NASA Mission Operations on the NetBeans Platform (Part 1 of 4)

The Deep Space Flight Dynamics Support System (DSFDSS) is a proposed prototype for auxiliary ground system support on Lagrange point missions. Lagrange point missions and similar deep space missions have different mission planning profiles than standard Low Earth Orbit missions. While COTS and custom ground system software exist that can provide this planning, standard data services available at most NASA Mission Operations centers are seldom integrated with the data products produced by these tools. The DSFDSS will bridge this gap reducing downstream complexity for offline scientific analysis.

The initial prototype was developed in support of the Deep Space Climate Observatory (DSCOVR). The DSCOVR mission (PDF) is scheduled for a SpaceX launch in 2014. Mission planning proceeds at the Goddard Space Flight Center, Greenbelt, MD, USA. The software will be deployed in the NOAA Satellite Operations Center located in Suitland, MD, USA and backed up in the Flight Dynamics Facility at GSFC NASAA. Development of the DSFDSS is led by Aerospace Industry contractor ai Solutions.

Orbit Compare:

Performance Box Plots:

Thruster Scatter Plot Matrices:

What Does the Software Do?

The DSFDSS has been designed to not only support the DSCOVR mission but all similar deep space/Lagrange missions in the future. The DSFDSS provides a platform for leveraging existing analysis scripts, data file comparison and conversion tools using an assortment of wizards. Plugins have been developed that provide 3D rendering of orbital ephemeris data using NASA’s GOTS product WorldWind. Complex visualizations of day-in-the-life data products are developed as custom projects and then committed to team repositories.

How Does the NetBeans Platform Help?

The NetBeans Platform allowed for a rapid prototype to be bootstrapped on an otherwise thin mission budget. The wizard framework makes daily operational procedures simple and greatly reduces risk of failure. The docking system makes drag and drop actions simple allowing for highly interactive analyst workflow. The simplicity of JavaFX interop facilitated adding non-traditional web-based visualizations seamlessly for an enhanced overall analysis and understanding.

All the info and text above was provided by Sean Phillips (@SeanMiPhillips), who is a Software Engineer and NASA contractor with aerospace experts ai Solutions.


Great. Amazing for NetBeans.
Thanks for sharing.

Posted by Mircea on April 11, 2013 at 07:08 AM PDT #

Thanks for the comment and Thanks Geertjan for publishing our tool. I'm the lead developer for the DSCOVR tool. We use the JavaFX webkit support to render the embedded D3.JS based visualizations. I was inspired by some of your blog entries from last year with Java/JavaFX interacting with Javascript.

Posted by Sean Phillips on April 11, 2013 at 05:54 PM PDT #

The DSFDSS project is great; it is very extensible and as someone who has seen it firsthand I can attest to its ease of use and its usability. The developers at ai Solutions have done a great job and I'm glad they've gotten some recognition for their hard work.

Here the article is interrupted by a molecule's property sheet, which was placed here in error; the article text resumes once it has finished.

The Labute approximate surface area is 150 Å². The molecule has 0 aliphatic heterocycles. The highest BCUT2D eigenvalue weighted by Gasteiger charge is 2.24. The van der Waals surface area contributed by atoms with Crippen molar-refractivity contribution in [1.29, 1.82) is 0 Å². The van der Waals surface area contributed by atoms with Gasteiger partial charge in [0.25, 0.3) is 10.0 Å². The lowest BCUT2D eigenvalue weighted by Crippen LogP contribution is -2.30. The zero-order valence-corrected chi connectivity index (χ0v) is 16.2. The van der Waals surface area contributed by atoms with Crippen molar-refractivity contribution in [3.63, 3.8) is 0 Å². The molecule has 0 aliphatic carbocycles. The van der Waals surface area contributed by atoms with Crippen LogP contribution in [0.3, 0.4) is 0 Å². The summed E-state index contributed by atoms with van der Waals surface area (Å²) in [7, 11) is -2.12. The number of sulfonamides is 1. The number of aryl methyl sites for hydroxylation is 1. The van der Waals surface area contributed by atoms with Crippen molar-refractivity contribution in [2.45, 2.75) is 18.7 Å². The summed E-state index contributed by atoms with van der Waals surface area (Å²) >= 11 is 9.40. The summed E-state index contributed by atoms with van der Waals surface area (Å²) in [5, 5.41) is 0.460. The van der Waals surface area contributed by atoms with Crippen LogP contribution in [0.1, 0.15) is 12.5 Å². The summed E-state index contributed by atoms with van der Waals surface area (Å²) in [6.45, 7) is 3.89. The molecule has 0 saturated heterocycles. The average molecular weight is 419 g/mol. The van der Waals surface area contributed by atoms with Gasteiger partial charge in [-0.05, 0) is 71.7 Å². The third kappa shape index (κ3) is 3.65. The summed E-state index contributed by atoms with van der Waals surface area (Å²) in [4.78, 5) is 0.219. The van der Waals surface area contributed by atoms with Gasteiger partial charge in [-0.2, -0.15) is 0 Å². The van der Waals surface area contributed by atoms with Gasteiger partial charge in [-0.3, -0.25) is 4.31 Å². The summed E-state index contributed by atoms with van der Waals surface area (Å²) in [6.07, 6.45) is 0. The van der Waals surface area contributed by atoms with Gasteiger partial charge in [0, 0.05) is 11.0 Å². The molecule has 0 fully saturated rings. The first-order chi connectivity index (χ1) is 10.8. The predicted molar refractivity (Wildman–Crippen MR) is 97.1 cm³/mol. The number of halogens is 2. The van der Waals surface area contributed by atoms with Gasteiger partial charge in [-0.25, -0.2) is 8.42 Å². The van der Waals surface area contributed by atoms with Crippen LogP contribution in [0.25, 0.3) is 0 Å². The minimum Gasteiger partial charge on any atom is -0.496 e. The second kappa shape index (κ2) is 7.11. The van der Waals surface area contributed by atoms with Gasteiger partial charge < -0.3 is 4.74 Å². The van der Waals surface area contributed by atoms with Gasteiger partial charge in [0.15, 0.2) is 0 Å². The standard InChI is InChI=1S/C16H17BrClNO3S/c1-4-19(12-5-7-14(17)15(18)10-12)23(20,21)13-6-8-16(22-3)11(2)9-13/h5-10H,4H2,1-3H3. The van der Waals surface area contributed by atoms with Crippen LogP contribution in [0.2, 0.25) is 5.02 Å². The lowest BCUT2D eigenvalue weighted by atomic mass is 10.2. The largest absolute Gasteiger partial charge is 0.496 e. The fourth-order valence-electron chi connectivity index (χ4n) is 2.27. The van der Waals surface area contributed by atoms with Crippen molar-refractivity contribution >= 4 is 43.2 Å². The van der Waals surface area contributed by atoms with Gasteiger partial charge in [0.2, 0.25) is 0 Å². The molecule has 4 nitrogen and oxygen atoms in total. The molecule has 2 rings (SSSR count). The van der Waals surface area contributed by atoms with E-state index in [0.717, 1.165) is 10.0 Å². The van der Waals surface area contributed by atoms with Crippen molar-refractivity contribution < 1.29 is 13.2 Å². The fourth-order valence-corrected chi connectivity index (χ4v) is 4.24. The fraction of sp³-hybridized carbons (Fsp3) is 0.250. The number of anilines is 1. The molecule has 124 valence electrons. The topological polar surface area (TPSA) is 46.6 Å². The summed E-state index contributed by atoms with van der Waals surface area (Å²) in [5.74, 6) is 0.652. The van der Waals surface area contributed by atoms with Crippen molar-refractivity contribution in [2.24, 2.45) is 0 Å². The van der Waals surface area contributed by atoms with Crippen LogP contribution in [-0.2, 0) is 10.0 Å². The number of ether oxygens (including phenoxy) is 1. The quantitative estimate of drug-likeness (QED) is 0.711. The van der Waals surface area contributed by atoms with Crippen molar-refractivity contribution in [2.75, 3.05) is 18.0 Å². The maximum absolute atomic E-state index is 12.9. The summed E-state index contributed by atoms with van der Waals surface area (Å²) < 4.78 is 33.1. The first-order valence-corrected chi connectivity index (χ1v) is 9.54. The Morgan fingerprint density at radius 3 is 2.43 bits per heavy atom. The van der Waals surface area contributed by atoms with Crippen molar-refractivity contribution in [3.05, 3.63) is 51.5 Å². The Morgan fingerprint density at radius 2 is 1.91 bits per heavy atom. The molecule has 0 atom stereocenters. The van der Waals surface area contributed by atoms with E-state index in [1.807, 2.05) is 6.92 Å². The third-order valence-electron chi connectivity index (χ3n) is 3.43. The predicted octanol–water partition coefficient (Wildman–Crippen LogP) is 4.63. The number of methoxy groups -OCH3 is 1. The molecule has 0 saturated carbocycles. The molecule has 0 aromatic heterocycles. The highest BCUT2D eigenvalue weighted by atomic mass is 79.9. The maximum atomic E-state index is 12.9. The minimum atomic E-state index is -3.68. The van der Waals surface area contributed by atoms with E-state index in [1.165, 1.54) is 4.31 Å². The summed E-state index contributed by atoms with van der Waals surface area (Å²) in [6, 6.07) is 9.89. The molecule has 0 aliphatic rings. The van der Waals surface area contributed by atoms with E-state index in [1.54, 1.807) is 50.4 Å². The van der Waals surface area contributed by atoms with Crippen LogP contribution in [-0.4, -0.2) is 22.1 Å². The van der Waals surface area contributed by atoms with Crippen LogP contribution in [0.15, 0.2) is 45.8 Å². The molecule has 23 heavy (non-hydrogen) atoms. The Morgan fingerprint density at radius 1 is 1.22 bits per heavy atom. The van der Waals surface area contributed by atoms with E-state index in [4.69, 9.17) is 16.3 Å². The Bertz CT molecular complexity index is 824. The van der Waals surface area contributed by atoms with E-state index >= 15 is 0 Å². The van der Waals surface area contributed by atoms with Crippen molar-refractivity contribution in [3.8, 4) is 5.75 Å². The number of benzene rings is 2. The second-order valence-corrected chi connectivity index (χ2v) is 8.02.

Posted by guest on April 11, 2013 at 07:04 PM PDT #

Looks very versatile- I'd be interested to know what is powering the Earth-view and orbit track renderings?

Posted by Gustav on April 12, 2013 at 07:54 AM PDT #

Hi Gustav. The 3D rendering is WorldWind. We've made a few custom plugins that provide the WorldWind view as a Panel that can be dropped into a NetBeans Platform TopComponent.
We've then created a TopComponent that encapsulates a JDesktop component and a tertiary drag and drop handler for Ephemeris type data. Analysts can Drag and drop ephemeris data and files into your different WorldWind windows for quick visuals.

This tool doesn't typically generate the ephemeris data, that is reserved for other components within the Ground System. (With this mission, STK, but other missions it might be FreeFlyer, GMAT, GEONS, etc)

Posted by Sean Phillips on April 12, 2013 at 09:17 AM PDT #

Very nice work Sean. Very cool stuff.

Posted by Dave Staelens on April 12, 2013 at 04:57 PM PDT #

Great work on this plugin Sean, I'm really excited to see some of the possibilities of WorldWind and NetBeans together.

Posted by Larry on April 13, 2013 at 10:12 AM PDT #


Fast forward through the next few days of GJ's Blog. He's posting a group of our applications and we reuse the WorldWind plugin in another tool as well.

Posted by Sean Phillips on April 13, 2013 at 07:11 PM PDT #

Great news. I'm always excited to see new uses for NetBeans, although I've only used the NetBeans IDE myself.

Posted by Daglees on April 14, 2013 at 03:23 AM PDT #

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Geertjan Wielenga (@geertjanw) is a Principal Product Manager in the Oracle Developer Tools group living & working in Amsterdam. He is a Java technology enthusiast, evangelist, trainer, speaker, and writer. He blogs here daily.

The focus of this blog is mostly on NetBeans (a development tool primarily for Java programmers), with an occasional reference to NetBeans, and sometimes diverging to topics relating to NetBeans. And then there are days when NetBeans is mentioned, just for a change.


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